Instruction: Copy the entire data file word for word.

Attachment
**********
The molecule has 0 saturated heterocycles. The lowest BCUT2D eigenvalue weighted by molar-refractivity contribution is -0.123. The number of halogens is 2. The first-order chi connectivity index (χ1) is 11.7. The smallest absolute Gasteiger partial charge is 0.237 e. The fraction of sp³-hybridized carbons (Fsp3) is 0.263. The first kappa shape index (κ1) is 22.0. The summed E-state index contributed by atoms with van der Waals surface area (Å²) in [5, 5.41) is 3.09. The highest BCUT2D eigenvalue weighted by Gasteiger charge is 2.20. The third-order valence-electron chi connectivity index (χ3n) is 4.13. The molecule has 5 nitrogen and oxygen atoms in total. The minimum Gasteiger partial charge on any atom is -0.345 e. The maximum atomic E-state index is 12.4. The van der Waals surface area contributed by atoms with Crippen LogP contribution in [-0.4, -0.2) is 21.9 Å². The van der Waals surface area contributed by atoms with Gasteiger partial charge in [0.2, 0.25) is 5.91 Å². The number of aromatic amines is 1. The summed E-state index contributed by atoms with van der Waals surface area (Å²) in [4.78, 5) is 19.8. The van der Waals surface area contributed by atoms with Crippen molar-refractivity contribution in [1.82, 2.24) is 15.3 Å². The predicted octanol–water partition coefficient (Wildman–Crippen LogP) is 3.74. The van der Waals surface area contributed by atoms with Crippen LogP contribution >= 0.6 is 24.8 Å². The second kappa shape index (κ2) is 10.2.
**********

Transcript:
The molecule has 0 saturated heterocycles. The lowest BCUT2D eigenvalue weighted by molar-refractivity contribution is -0.123. The number of halogens is 2. The first-order chi connectivity index (χ1) is 11.7. The smallest absolute Gasteiger partial charge is 0.237 e. The fraction of sp³-hybridized carbons (Fsp3) is 0.263. The first kappa shape index (κ1) is 22.0. The summed E-state index contributed by atoms with van der Waals surface area (Å²) in [5, 5.41) is 3.09. The highest BCUT2D eigenvalue weighted by Gasteiger charge is 2.20. The third-order valence-electron chi connectivity index (χ3n) is 4.13. The molecule has 5 nitrogen and oxygen atoms in total. The minimum Gasteiger partial charge on any atom is -0.345 e. The maximum atomic E-state index is 12.4. The van der Waals surface area contributed by atoms with Crippen LogP contribution in [-0.4, -0.2) is 21.9 Å². The van der Waals surface area contributed by atoms with Gasteiger partial charge in [0.2, 0.25) is 5.91 Å². The number of aromatic amines is 1. The summed E-state index contributed by atoms with van der Waals surface area (Å²) in [4.78, 5) is 19.8. The van der Waals surface area contributed by atoms with Crippen molar-refractivity contribution in [1.82, 2.24) is 15.3 Å². The predicted octanol–water partition coefficient (Wildman–Crippen LogP) is 3.74. The van der Waals surface area contributed by atoms with Crippen LogP contribution >= 0.6 is 24.8 Å². The second kappa shape index (κ2) is 10.2.